Dipteris conjugata (PROSEA)

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Plant Resources of South-East Asia
List of species

Dipteris conjugata Reinw.

Protologue: Syll. pl. 2: 3 (1825-1826).
Family: Dipteridaceae
Chromosome number: 2n= 66


Polypodium horsfieldii R. Br. (1828), Phymatodes conjugata (Reinw.) C. Presl (1836), Dipteris horsfieldii (R. Br.) Bedd. (1869).

Vernacular names

  • Indonesia: paku payung (Indonesian), pitagar payung (Kedayan Dayak)
  • Malaysia: bua chek (Malay), shûang shàu ch’uèh (Chinese)
  • Philippines: pakong payong
  • Thailand: bua chaek (peninsular).

Origin and geographic distribution

D. conjugata is found from Thailand through Indo-China, southern China, Taiwan, Malaysia, Indonesia, the Philippines to New Caledonia and Australia.


In the highlands of Mindanao (the Philippines), the large leaves of D. conjugata are used as an umbrella. In southern Thailand, the roots of D. conjugata are of medicinal value and often collected.

Production and international trade

D. conjugata is not traded internationally, nor is it commercially cultivated.


A terrestrial, umbrella-shaped fern, 0.5-2 m tall. Rhizome wide- or long-creeping, up to 1.5 cm in diameter, densely setose; setae 0.2 mm × 4-5 mm, lustrous reddish-brown to black, the base sometimes widened. Leaves monomorphous, repeatedly bifid; petiole stout, up to over 2.5 m long, yellow-brown, basally setose; lamina reniform, up to 25-50 cm × 70 cm, divided to the base into two spreading flabellate halves, the base cordate to hastate, apex rounded, coriaceous, glabrous, dark green adaxially, paler or glaucous abaxially, young leaves yellow-green with reddish tinge; segments broadly obovate, up to over 60 cm long, usually twisted through 90 degrees, spreading more or less horizontally, 3 or more times dichotomously divided; ultimate lobes narrowly subtriangular, the margins irregularly and broadly dentate, gradually narrowing into a caudate-acuminate apex; main veins repeatedly dichotomous, intermediate veins forming a dense network with free included veinlets in the areoles. Sori small, numerous, irregular in shape and size, scattered over the undersurface and borne on the minor veins, without indusium, paraphyses capitate. Spores monolete, ellipsoid, 29-38 μm, smooth.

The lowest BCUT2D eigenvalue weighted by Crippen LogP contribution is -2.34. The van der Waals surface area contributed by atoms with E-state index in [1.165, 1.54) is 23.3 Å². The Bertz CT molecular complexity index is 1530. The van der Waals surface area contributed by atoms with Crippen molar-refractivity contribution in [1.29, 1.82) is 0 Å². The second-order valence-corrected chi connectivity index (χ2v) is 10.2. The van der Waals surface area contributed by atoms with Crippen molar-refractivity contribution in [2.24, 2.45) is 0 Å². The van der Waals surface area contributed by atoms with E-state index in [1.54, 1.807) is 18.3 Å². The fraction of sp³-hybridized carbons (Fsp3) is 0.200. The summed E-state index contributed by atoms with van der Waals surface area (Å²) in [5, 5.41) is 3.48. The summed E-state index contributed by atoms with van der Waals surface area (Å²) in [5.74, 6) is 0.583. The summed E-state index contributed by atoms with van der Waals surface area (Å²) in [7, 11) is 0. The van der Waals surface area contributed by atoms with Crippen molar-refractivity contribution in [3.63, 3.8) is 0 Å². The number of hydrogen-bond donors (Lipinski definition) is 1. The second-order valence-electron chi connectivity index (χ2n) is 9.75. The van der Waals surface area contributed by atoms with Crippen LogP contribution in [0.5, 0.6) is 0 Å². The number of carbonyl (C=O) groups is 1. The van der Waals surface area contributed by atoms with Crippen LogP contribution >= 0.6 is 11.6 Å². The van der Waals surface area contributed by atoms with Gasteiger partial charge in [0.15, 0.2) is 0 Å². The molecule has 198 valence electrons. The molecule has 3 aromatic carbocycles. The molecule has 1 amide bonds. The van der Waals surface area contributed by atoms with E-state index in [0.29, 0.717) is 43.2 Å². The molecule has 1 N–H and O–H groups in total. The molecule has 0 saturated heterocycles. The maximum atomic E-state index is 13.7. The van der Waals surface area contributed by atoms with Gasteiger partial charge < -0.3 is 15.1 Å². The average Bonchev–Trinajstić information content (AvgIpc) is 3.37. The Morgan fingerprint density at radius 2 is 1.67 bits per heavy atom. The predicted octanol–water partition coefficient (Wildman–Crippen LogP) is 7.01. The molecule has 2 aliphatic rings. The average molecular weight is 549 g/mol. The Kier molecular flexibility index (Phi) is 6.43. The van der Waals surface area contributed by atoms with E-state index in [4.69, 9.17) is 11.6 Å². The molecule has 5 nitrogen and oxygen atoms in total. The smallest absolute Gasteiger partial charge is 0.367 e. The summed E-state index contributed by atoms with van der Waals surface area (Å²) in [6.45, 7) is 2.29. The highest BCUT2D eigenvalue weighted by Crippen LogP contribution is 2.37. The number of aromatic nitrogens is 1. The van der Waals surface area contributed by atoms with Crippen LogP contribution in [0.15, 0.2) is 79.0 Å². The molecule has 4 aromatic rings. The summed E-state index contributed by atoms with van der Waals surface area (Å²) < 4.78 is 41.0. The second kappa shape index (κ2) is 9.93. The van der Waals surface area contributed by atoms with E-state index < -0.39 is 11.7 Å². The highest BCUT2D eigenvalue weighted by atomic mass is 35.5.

Growth and development

The gametophyte of D. conjugata is naked, cordate-thalloid with thick midrib, slowly growing, eventually elongating, bearing gametangia on the ventral and often also on the dorsal side. The antheridium is of a primitive, massive type with few sperms. The archegonium is also primitive and has a long, straight neck.

Other botanical information

Dipteris Reinw. has no close relatives, its family is of considerable antiquity from the Mesozoic Triassic. It had a worldwide distribution formerly but in its present area it is a relict. It is the only genus of the family, comprising about 8 species in the Old World tropics and subtropics. In taxonomic literature it has often been classified in Polypodiaceae .


D. conjugata is common in mountain clearings and on steep banks, generally between 300-2900 m altitude. Some of its localities are on coastal cliffs. It is a specialist of extremely poor edaphic substrates, especially the leached gleyed-clay soils of high mountain ridges and saddles. In forests it is found where sufficient light reaches the forest floor, for example on slopes near waterfalls or in disturbed sites. In East Kalimantan (Indonesia) it is found growing along rivers accompanying Nypa palm in coastal areas. Under disturbed conditions colonies tend to be relatively short-lived, possibly due to competition.

Propagation and planting

D. conjugata can be propagated by spores and by rhizome division.


If D. conjugata is planted, the soil should be acid and well-drained. It likes fairly bright light to light shade and plenty of water. Plants are somewhat difficult to establish, but once growing they are best left undisturbed. Spore germination and vegetative growth are favoured by lower temperatures.

Genetic resources and breeding

Though its distribution pattern is of relic nature and its populations may be or become isolated, D. conjugata is fairly common over a large area and therefore it does not seem to be in danger of extinction. In Australia, however, D. conjugata is among the pteridophytes of conservation interest. Germplasm collections and breeding programmes are not known to exist.


The medicinal use of D. conjugata should be investigated and its active compounds identified before its prospects can be reviewed. Research on the ornamental possibilities of D. conjugata is recommended, including the collection of germplasm.


  • Andrews, S.B., 1990. Ferns of Queensland. Queensland Department of Primary Industries, Brisbane, Australia. 427 pp.
  • Backer, C.A. & Posthumus, O., 1939. Varenflora voor Java [Fern flora for Java]. 's Lands Plantentuin, Buitenzorg, Dutch East Indies. pp. 244-245.
  • Burkill, I.H., 1966. A dictionary of the economic products of the Malay Peninsula. 2nd Edition. Vol. 1. Ministry of Agriculture and Co-operatives, Kuala Lumpur, Malaysia. p. 851.
  • Holttum, R.E., 1966. A revised flora of Malaya. 2nd Edition. Vol. 2. Ferns of Malaya. Government Printing Office, Singapore. pp. 135-136.
  • Jones, D.L., 1987. Encyclopaedia of ferns. British Museum (Natural History), London, United Kingdom. p. 378.
  • Kramer, K.U., 1990. Dipteridaceae. In: Kramer, K.U. & Green, P.S. (Volume editors): Pteridophytes and gymnosperms. In: Kubitzki, K. (Series editor): The families and genera of vascular plants. Vol. 1. Springer-Verlag, Berlin, Germany. pp. 99-101.
  • Tagawa, M. & Iwatsuki, K. (Volume editors), 1979-1989. Pteridophytes. In: Smitinand, T., Larsen, K. (Series editors): Flora of Thailand. Vol. 3. Forest Herbarium, Royal Forest Department, Bangkok, Thailand. pp. 481-483.


Dedy Darnaedi & Titien Ngatinem Praptosuwiryo